'Made for Love' joins series probing the darker side of our high-tech future

Made for Loveis the latest series set about 10 minutes in the future, focusing on the creepy potential of technology as a means of control. With Cristin Milioti at its center, this darkly comic HBO Max series uses that backdrop to offer an intriguing look at an abusive relationship, grounding its sci-fi flourishes in echoes from the here and now.

The show begins with a bang, as Milioti’s Hazel Green escapes from the space-age compound she occupies with Byron Gogol (Billy Magnussen), the visionary billionaire founder of a tech company called (what else?) Gogol. Byron, it turns out, has made Hazel the guinea pig for the company’s latest product, an innovation called Made for Love, which uses implanted microchips to producecommingled identities. Pure union,” with the unsettling loss of autonomy that implies.
Hazel’s flight takes her to her quirky dad (Ray Romano), who is in his own version of a twisted relationship with an artificial companion. The focus is on Hazel and her efforts to carve out independence, made harder by the fact that Byronthanks to his creationis able to track her moves.
    After roles in “내가 너의 어머니를 만난 방법” 과 Palm Springs,” Milioti has seemed poised to break out in a big way, and this vehicle is well suited to capitalize on her wide-eyed stares, given the absurdity of Hazel’s situation. The tone, incidentally, comes pretty close to HBO Max’s The Flight Attendant,another series with a female lead thrust into serialized peril, and thus far one of the streaming service’s most complete productions.
      As for how Hazel and Byron met, that gradually comes out via a series of flashbacks (by now an overused device), charting the origins of the relationship and pangs of discomfort that began to emerge even before getting around to his unique rich-guy quirks, like grabbing a morning swim with his pet dolphin.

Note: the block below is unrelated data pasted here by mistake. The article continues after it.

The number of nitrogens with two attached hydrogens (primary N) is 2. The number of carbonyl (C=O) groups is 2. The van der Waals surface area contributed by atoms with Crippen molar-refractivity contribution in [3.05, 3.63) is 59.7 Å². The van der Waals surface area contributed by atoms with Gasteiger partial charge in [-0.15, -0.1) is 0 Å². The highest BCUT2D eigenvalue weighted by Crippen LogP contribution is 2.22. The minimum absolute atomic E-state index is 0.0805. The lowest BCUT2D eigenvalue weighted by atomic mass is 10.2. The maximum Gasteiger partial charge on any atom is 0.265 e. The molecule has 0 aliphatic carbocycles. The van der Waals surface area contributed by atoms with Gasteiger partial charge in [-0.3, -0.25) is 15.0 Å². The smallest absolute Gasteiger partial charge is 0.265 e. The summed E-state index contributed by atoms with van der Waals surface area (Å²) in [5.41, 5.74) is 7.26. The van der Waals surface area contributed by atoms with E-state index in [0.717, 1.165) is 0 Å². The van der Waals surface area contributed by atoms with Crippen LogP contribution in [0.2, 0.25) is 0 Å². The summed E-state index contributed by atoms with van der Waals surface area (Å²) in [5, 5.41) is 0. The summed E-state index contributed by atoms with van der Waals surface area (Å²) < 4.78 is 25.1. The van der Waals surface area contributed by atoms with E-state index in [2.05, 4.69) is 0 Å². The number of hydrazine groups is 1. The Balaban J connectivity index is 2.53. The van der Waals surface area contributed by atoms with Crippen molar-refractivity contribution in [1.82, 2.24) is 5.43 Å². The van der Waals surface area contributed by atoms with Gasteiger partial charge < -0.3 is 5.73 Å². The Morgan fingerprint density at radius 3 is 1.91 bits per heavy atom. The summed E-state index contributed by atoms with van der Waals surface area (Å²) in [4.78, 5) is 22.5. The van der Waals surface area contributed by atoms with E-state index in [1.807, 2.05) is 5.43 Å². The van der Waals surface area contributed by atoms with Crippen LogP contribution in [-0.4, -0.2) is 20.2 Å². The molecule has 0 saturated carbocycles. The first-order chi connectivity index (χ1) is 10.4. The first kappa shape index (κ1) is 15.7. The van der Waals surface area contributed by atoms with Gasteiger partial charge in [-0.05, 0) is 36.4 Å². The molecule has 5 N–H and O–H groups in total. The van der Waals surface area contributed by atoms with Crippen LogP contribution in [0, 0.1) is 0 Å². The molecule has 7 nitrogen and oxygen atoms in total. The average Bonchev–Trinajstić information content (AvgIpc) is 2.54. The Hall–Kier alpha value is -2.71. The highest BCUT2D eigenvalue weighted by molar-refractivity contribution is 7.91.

Adapted from Alissa Nutting’s book, the show at times feels as if it’s working a little too hard at being outlandish, from the dollops of violence to the eccentricities of Romano’s character and the not-actually-a-woman in his life.
        아직도, the half-hour episodes move at a brisk clip, and there’s enough material to plumbboth about how Hazel got into this mess and how she might get outto fuel this opening salvo.
          Made for Lovealso taps into timely concerns about the tradeoffs associated with technologyan underlying fear applied to the quest for romance in the recent seriesThe One“소울 메이트”as well as how such innovations can unscrupulously be used to invade privacy.
            Granted, the particular concept and setup might not be designed to last for very long before running out of steam; 아직도, if it’s not quite love at first sight, thanks primarily to Milioti, there’s plenty here to like.
            Made for Lovepremieres April 1 on HBO Max, 어느, CNN처럼, is a unit of WarnerMedia.

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